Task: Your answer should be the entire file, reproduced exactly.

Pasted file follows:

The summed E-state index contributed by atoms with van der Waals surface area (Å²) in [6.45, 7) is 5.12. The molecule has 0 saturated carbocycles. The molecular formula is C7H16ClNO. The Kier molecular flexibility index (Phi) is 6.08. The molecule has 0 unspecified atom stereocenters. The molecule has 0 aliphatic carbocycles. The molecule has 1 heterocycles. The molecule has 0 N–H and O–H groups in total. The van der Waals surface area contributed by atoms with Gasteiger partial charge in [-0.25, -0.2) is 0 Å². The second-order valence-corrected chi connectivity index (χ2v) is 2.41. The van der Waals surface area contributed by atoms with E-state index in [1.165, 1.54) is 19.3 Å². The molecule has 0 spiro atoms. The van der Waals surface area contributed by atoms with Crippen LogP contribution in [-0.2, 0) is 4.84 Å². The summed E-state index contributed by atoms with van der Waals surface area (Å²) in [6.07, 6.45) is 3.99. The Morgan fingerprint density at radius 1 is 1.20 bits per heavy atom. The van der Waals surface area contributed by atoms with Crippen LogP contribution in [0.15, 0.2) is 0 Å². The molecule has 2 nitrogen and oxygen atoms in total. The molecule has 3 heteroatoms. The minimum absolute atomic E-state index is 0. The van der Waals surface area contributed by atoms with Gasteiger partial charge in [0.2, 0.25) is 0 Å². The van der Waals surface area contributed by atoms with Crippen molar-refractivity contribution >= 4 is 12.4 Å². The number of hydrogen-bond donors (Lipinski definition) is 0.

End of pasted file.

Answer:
The summed E-state index contributed by atoms with van der Waals surface area (Å²) in [6.45, 7) is 5.12. The molecule has 0 saturated carbocycles. The molecular formula is C7H16ClNO. The Kier molecular flexibility index (Phi) is 6.08. The molecule has 0 unspecified atom stereocenters. The molecule has 0 aliphatic carbocycles. The molecule has 1 heterocycles. The molecule has 0 N–H and O–H groups in total. The van der Waals surface area contributed by atoms with Gasteiger partial charge in [-0.25, -0.2) is 0 Å². The second-order valence-corrected chi connectivity index (χ2v) is 2.41. The van der Waals surface area contributed by atoms with E-state index in [1.165, 1.54) is 19.3 Å². The molecule has 0 spiro atoms. The van der Waals surface area contributed by atoms with Crippen LogP contribution in [-0.2, 0) is 4.84 Å². The summed E-state index contributed by atoms with van der Waals surface area (Å²) in [6.07, 6.45) is 3.99. The Morgan fingerprint density at radius 1 is 1.20 bits per heavy atom. The van der Waals surface area contributed by atoms with Crippen LogP contribution in [0.15, 0.2) is 0 Å². The molecule has 2 nitrogen and oxygen atoms in total. The molecule has 3 heteroatoms. The minimum absolute atomic E-state index is 0. The van der Waals surface area contributed by atoms with Gasteiger partial charge in [0.2, 0.25) is 0 Å². The van der Waals surface area contributed by atoms with Crippen molar-refractivity contribution >= 4 is 12.4 Å². The number of hydrogen-bond donors (Lipinski definition) is 0.